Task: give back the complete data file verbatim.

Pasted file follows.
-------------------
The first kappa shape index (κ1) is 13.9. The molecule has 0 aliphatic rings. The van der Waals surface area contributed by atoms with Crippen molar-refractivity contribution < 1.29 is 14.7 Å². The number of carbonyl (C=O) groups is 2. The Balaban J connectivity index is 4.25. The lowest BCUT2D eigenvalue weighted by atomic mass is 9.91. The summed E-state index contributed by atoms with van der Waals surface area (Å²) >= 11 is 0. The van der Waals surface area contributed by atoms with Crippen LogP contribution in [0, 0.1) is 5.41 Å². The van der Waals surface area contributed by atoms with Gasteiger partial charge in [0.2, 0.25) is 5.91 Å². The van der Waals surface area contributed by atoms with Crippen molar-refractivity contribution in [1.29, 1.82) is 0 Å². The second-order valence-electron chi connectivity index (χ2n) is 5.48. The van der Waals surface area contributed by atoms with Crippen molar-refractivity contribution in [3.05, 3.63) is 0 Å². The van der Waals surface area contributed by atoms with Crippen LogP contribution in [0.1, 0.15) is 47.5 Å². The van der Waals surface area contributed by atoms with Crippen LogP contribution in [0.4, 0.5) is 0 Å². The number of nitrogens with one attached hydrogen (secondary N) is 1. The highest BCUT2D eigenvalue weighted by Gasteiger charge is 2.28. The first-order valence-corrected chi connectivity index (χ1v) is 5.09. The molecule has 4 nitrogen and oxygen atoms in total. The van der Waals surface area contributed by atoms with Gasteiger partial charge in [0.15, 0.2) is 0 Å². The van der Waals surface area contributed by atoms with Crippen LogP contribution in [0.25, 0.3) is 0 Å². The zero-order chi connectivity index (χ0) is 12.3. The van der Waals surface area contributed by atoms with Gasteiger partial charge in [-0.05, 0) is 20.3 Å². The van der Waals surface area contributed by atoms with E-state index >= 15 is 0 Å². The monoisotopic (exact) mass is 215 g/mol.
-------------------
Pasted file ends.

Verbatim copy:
The first kappa shape index (κ1) is 13.9. The molecule has 0 aliphatic rings. The van der Waals surface area contributed by atoms with Crippen molar-refractivity contribution < 1.29 is 14.7 Å². The number of carbonyl (C=O) groups is 2. The Balaban J connectivity index is 4.25. The lowest BCUT2D eigenvalue weighted by atomic mass is 9.91. The summed E-state index contributed by atoms with van der Waals surface area (Å²) >= 11 is 0. The van der Waals surface area contributed by atoms with Crippen LogP contribution in [0, 0.1) is 5.41 Å². The van der Waals surface area contributed by atoms with Gasteiger partial charge in [0.2, 0.25) is 5.91 Å². The van der Waals surface area contributed by atoms with Crippen molar-refractivity contribution in [1.29, 1.82) is 0 Å². The second-order valence-electron chi connectivity index (χ2n) is 5.48. The van der Waals surface area contributed by atoms with Crippen molar-refractivity contribution in [3.05, 3.63) is 0 Å². The van der Waals surface area contributed by atoms with Crippen LogP contribution in [0.1, 0.15) is 47.5 Å². The van der Waals surface area contributed by atoms with Crippen LogP contribution in [0.4, 0.5) is 0 Å². The number of nitrogens with one attached hydrogen (secondary N) is 1. The highest BCUT2D eigenvalue weighted by Gasteiger charge is 2.28. The first-order valence-corrected chi connectivity index (χ1v) is 5.09. The molecule has 4 nitrogen and oxygen atoms in total. The van der Waals surface area contributed by atoms with Gasteiger partial charge in [0.15, 0.2) is 0 Å². The van der Waals surface area contributed by atoms with Crippen LogP contribution in [0.25, 0.3) is 0 Å². The zero-order chi connectivity index (χ0) is 12.3. The van der Waals surface area contributed by atoms with Gasteiger partial charge in [-0.05, 0) is 20.3 Å². The van der Waals surface area contributed by atoms with E-state index >= 15 is 0 Å². The monoisotopic (exact) mass is 215 g/mol.